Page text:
sudanese

‘I Have The Right To Love Who I Love’

The common law marriage between an Israeli woman and a Sudanese asylum seeker tests the values of the Jewish state.

09/17/2014
Special To The Jewish Week
Story Includes Video: 
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Ori Caspi’s life is falling apart.

Ever since her husband was taken away this past spring, she can’t fall asleep at night. Unable to face their empty home, she stays on friends’ sofas, laptop in hand, scouring the Internet for solutions until dawn.  She’s missing work shifts, hasn’t paid rent since last month, and is preparing for the possibility that soon she’ll be truly homeless. But these aren’t her real problems, she says.

Ori Caspi and her spouse, Musa (Moses) Hamis Sulaiman: Caught in a bureaucratic nightmare. Luba Fein

Israel Should Not Deport South Sudanese Christians

08/21/2012
Special To The Jewish Week

On Wednesday, Aug. 8, a flight left Tel Aviv carrying about 100 South Sudanese Christians to Juba, the capital of the newly declared state of South Sudan. This was the latest in a series of flights that began earlier this summer, carrying nearly 1,000 men, women and children, including families who had lived for several years in Israel. Fewer than 500 South Sudanese Christians now remain in Israel. As peaceful individuals and natural allies to the Jewish state, they should not be deported to an unsafe situation, but should be treated as the friends to Israel they are.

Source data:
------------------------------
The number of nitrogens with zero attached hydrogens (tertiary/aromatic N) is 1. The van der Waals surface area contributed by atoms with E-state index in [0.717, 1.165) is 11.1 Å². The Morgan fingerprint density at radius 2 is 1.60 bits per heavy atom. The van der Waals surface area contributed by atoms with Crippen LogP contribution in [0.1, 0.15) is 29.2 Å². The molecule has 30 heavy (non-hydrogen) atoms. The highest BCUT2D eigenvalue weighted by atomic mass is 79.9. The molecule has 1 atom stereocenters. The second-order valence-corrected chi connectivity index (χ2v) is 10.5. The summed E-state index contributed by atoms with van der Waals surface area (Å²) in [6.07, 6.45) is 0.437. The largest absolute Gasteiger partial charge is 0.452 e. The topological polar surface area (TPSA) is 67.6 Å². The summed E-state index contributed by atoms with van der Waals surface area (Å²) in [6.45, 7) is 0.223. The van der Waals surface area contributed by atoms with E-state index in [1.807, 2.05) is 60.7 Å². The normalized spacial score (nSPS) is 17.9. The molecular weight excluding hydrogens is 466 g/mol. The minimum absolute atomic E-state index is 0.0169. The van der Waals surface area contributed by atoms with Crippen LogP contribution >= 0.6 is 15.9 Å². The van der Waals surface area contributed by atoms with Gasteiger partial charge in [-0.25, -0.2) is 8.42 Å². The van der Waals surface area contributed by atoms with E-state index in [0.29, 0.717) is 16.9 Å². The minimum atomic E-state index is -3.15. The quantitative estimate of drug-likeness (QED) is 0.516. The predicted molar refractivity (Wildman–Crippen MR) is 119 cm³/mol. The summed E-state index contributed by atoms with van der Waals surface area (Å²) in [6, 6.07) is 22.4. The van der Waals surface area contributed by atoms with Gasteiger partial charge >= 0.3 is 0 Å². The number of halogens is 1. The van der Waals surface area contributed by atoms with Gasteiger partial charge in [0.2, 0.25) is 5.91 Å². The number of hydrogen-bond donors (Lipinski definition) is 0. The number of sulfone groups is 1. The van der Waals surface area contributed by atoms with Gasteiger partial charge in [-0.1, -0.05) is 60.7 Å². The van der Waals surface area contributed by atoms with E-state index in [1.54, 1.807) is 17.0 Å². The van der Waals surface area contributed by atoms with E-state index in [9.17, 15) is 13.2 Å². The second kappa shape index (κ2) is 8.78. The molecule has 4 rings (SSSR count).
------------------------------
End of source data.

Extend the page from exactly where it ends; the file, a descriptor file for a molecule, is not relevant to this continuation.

Heather Robinson

So Much For Remembering: On Israel Forgetting Its History, and Expelling African Refugees

So much for remembering our history; farewell to compassion. Those were my thoughts after reading the news this week that Israel officially began its plan to expel thousands of African immigrants, many of whom claim to be seeking political asylum.  On Monday, 115 Africans—mostly from South Sudan, which came into being only recently, after the horrors of Darfur—were arrested by the Israeli police. Another 73 were detained at the Israeli border.

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